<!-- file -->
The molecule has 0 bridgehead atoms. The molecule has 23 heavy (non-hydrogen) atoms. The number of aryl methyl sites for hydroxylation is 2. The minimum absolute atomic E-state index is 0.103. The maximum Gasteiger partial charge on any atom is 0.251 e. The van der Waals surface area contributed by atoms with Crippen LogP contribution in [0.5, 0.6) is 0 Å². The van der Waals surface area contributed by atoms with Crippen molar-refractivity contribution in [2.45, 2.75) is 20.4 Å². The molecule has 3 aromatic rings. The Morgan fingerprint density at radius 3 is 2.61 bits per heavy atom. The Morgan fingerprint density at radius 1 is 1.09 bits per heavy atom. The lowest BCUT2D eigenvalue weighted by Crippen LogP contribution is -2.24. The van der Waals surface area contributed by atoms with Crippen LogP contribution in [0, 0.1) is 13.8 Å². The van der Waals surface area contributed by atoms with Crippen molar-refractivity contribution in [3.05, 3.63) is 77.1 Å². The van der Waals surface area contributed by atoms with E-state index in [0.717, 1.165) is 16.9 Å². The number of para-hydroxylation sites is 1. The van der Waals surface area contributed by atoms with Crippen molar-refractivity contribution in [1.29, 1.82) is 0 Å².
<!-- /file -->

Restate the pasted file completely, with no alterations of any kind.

The molecule has 0 bridgehead atoms. The molecule has 23 heavy (non-hydrogen) atoms. The number of aryl methyl sites for hydroxylation is 2. The minimum absolute atomic E-state index is 0.103. The maximum Gasteiger partial charge on any atom is 0.251 e. The van der Waals surface area contributed by atoms with Crippen LogP contribution in [0.5, 0.6) is 0 Å². The van der Waals surface area contributed by atoms with Crippen molar-refractivity contribution in [2.45, 2.75) is 20.4 Å². The molecule has 3 aromatic rings. The Morgan fingerprint density at radius 3 is 2.61 bits per heavy atom. The Morgan fingerprint density at radius 1 is 1.09 bits per heavy atom. The lowest BCUT2D eigenvalue weighted by Crippen LogP contribution is -2.24. The van der Waals surface area contributed by atoms with Crippen LogP contribution in [0, 0.1) is 13.8 Å². The van der Waals surface area contributed by atoms with Crippen molar-refractivity contribution in [3.05, 3.63) is 77.1 Å². The van der Waals surface area contributed by atoms with E-state index in [0.717, 1.165) is 16.9 Å². The number of para-hydroxylation sites is 1. The van der Waals surface area contributed by atoms with Crippen molar-refractivity contribution in [1.29, 1.82) is 0 Å².